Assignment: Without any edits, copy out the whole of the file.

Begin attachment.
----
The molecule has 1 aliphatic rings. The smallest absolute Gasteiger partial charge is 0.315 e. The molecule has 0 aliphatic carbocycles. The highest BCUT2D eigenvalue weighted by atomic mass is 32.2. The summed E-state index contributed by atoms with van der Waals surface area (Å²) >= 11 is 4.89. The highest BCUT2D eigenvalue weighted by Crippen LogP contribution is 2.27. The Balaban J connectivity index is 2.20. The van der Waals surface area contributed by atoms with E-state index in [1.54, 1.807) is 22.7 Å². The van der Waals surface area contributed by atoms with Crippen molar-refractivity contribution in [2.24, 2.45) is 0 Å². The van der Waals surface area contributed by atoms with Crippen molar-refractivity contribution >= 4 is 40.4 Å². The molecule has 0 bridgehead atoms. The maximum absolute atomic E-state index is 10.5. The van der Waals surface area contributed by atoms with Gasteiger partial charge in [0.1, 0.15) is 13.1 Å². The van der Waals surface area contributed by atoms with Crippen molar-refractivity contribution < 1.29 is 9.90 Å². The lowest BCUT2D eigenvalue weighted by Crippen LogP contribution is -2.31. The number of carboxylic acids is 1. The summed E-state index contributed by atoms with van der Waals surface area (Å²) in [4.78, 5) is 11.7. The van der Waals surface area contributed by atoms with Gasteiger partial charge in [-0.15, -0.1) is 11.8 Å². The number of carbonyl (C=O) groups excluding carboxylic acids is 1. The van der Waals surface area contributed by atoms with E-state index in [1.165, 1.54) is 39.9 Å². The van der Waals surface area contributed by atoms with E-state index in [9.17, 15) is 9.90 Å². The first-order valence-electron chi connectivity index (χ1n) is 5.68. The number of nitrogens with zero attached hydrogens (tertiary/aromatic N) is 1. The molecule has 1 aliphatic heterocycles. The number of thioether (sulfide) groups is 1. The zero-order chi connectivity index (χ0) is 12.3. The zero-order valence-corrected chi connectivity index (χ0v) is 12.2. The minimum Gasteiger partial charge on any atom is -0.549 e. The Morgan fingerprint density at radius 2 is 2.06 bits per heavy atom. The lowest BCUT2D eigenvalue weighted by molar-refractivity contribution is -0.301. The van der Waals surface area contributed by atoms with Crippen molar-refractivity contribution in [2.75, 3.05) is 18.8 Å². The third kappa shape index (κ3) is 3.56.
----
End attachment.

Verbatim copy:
The molecule has 1 aliphatic rings. The smallest absolute Gasteiger partial charge is 0.315 e. The molecule has 0 aliphatic carbocycles. The highest BCUT2D eigenvalue weighted by atomic mass is 32.2. The summed E-state index contributed by atoms with van der Waals surface area (Å²) >= 11 is 4.89. The highest BCUT2D eigenvalue weighted by Crippen LogP contribution is 2.27. The Balaban J connectivity index is 2.20. The van der Waals surface area contributed by atoms with E-state index in [1.54, 1.807) is 22.7 Å². The van der Waals surface area contributed by atoms with Crippen molar-refractivity contribution in [2.24, 2.45) is 0 Å². The van der Waals surface area contributed by atoms with Crippen molar-refractivity contribution >= 4 is 40.4 Å². The molecule has 0 bridgehead atoms. The maximum absolute atomic E-state index is 10.5. The van der Waals surface area contributed by atoms with Gasteiger partial charge in [0.1, 0.15) is 13.1 Å². The van der Waals surface area contributed by atoms with Crippen molar-refractivity contribution < 1.29 is 9.90 Å². The lowest BCUT2D eigenvalue weighted by Crippen LogP contribution is -2.31. The number of carboxylic acids is 1. The summed E-state index contributed by atoms with van der Waals surface area (Å²) in [4.78, 5) is 11.7. The van der Waals surface area contributed by atoms with Gasteiger partial charge in [-0.15, -0.1) is 11.8 Å². The number of carbonyl (C=O) groups excluding carboxylic acids is 1. The van der Waals surface area contributed by atoms with E-state index in [1.165, 1.54) is 39.9 Å². The van der Waals surface area contributed by atoms with E-state index in [9.17, 15) is 9.90 Å². The first-order valence-electron chi connectivity index (χ1n) is 5.68. The number of nitrogens with zero attached hydrogens (tertiary/aromatic N) is 1. The molecule has 1 aliphatic heterocycles. The number of thioether (sulfide) groups is 1. The zero-order chi connectivity index (χ0) is 12.3. The zero-order valence-corrected chi connectivity index (χ0v) is 12.2. The minimum Gasteiger partial charge on any atom is -0.549 e. The Morgan fingerprint density at radius 2 is 2.06 bits per heavy atom. The lowest BCUT2D eigenvalue weighted by molar-refractivity contribution is -0.301. The van der Waals surface area contributed by atoms with Crippen molar-refractivity contribution in [2.75, 3.05) is 18.8 Å². The third kappa shape index (κ3) is 3.56.